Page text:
Explore the boundaries of your philosophical senses in this ageless masterpiece by Tolstoy

Updated: Jul 1



Just after the first edition of the book was published, it was followed by an article by Mr. Tolstoy himself making clear of certain Ideas and asserting some points of how he wished the book to be read and understood.

Among many other points what caught me off-guard was this:

Do not seek what you don't already find in my book, If you don't find it then it was probably meant to be so.

And this single point might be calamity enough to make all the critics go out of business. Because apparently, this is how they judge a book, by the element of the missing devices.

War & Peace has been a phenomenally enticing read to me. It is a book that pulls over all the pedantic ideologies and talks about Ideas that are significantly more realistic.


The book is distributed amongst the Russian noble folks and has been seen to take multiple points of view, which have been handled with such care that you shall never lose your way.

The key group of characters is primarily from these families, The Bezukhovs, the Rostovs, and the Bolkonskis.


The book is based on the time of Nepolean Buonaparte's rise as well as his fall. It is a book that has been assigned spiritual devices that make you see through the stars even if you are a non-believer.


What is War and what is Peace? Is it not just a foolish carnival of probable events that happen such that a person kills a bunch of men and be called an Emperor or a Hero for that? Well apparently many historians will seem to disagree but that is all that they are, several people who assert their convictions and gawkiness into a certain range of events and after meddling with them for quite some amount of time declare their views if needed or even if not. Mostly all the assertions made by these gentlemen may or may not be the actual truth but that doesn't stop them from stating their lugubrious Ideas.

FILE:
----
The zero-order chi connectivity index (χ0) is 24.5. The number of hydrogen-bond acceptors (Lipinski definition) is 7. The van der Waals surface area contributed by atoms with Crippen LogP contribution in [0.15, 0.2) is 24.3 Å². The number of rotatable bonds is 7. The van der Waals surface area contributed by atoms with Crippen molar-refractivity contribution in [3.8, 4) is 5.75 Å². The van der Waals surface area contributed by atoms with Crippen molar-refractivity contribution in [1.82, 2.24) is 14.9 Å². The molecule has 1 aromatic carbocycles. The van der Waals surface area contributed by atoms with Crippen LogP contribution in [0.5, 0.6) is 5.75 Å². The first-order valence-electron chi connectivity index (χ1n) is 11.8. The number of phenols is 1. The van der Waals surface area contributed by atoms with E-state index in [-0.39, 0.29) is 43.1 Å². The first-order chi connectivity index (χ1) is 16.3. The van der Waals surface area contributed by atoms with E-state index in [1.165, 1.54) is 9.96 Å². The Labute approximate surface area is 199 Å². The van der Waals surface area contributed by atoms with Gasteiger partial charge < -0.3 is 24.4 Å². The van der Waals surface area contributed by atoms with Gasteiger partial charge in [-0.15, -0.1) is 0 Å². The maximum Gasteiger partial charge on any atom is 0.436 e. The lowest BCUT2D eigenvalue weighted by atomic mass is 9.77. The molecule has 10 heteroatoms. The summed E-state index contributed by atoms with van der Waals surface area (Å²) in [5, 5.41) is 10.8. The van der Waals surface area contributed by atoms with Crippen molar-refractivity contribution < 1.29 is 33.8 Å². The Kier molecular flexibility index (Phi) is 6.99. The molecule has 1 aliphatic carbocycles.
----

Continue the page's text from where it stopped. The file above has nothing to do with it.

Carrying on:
The fallacies made by a few men can be peremptory for the death knell ringing for hundreds of thousands under command. This is what is the analogy made by certain Illustrators. That is you win a war it is due to the one who wages it and if you lead to it being lost? it all goes the one in command. What people do not understand is in this vast possibility of events occurring in the real world, no single event may be so powerful as to lead to steering the helm of a Conquest. We live in the real world and hence understand the vagueness of our control in a biological area where millions of organisms thrive. So be you the king or be you the commander in chief, the result of the war depends on all the events occurring in your favor.

This is the story that brings to us the deeply glorious life in the city of Moscow and the radius it illuminates around it. It talks about the people's love for their Emperor, Alexander of Russia and in the same leaf, it vehemently shows us the rancorous thoughts possessed by the people for the little Corporal, aka The Antichrist.